Researchers attribute tea’s health properties to polyphenols (a type of antioxidant) and phyto-chemicals.

Tea can boost exercise endurance. Scientists have found that the catechins (antioxidants) in green tea extract increase the body’s ability to burn fat as fuel, which accounts for improved muscle endurance.

Drinking tea could help reduce the risk of heart attack. Tea might also help protect against cardiovascular and degenerative diseases.

The antioxidants in tea might help protect against a boatload of cancers, including breast, colon, colorectal, skin, lung, esophagus, stomach, small intestine, pancreas cancers. But don’t rely solely on tea to keep a healthy body — tea is not a miracle cure, after all. While more studies than not suggest that tea has cancer-fighting benefits, the current research is mixed.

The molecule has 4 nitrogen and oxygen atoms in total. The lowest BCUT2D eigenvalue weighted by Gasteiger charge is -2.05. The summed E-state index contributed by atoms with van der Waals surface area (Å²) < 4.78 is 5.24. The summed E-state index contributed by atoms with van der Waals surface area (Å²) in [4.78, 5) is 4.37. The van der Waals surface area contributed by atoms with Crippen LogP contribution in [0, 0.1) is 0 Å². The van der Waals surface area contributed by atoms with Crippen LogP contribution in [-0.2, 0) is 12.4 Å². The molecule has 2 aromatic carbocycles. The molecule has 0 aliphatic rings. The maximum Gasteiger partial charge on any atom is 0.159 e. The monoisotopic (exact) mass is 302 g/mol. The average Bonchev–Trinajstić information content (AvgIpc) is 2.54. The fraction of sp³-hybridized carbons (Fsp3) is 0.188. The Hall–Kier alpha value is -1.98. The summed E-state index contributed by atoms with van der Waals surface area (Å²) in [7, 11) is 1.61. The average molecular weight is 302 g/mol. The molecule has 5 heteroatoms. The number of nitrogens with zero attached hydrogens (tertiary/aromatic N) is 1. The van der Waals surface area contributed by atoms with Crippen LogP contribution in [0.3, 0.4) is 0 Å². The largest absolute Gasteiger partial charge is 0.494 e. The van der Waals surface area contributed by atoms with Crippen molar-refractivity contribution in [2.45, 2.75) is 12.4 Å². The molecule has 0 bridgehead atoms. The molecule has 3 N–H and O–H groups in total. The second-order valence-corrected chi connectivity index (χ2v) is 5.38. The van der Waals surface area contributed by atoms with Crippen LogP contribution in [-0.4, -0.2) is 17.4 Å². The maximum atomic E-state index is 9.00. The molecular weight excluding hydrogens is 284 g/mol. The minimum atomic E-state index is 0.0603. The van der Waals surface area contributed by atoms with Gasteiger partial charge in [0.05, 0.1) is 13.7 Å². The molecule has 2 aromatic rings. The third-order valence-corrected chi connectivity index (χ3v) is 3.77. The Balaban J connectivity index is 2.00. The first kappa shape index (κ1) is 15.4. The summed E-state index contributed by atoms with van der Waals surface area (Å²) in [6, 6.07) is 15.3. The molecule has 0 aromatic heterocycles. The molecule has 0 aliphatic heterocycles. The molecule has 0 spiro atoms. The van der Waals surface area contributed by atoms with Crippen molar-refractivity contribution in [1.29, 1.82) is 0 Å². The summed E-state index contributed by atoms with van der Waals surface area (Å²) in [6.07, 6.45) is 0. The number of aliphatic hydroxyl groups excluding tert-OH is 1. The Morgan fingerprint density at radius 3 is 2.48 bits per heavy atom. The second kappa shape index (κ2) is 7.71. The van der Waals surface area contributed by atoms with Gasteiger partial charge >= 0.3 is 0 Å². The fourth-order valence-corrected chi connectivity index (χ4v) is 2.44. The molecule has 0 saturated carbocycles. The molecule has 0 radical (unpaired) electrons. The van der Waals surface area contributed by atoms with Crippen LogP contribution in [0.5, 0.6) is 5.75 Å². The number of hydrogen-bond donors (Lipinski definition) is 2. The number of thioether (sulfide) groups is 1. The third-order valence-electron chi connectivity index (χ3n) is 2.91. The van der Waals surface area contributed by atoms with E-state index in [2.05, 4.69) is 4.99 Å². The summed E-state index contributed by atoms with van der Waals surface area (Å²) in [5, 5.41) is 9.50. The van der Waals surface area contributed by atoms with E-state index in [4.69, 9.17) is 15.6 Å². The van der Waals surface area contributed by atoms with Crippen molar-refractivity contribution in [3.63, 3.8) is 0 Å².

Tea helps fight free radicals. Tea is high in oxygen radical absorbance capacity (“ORAC” to its friends), which is a fancy way of saying that it helps destroy free radicals (which can damage DNA) in the body. While our bodies are designed to fight free radicals on their own, they’re not 100 percent effective — and since damage from these radical oxygen ninjas has been linked to cancer, heart disease and neurological degeneration, we’ll take all the help we can get.

Tea is hydrating to the body (even despite the caffeine!).

Drinking tea is linked with a lower risk of Parkinson’s disease. When considered with other factors like smoking, physical activity, age and body mass index, regular tea drinking was associated with a lowered risk of Parkinson's disease in both men and women.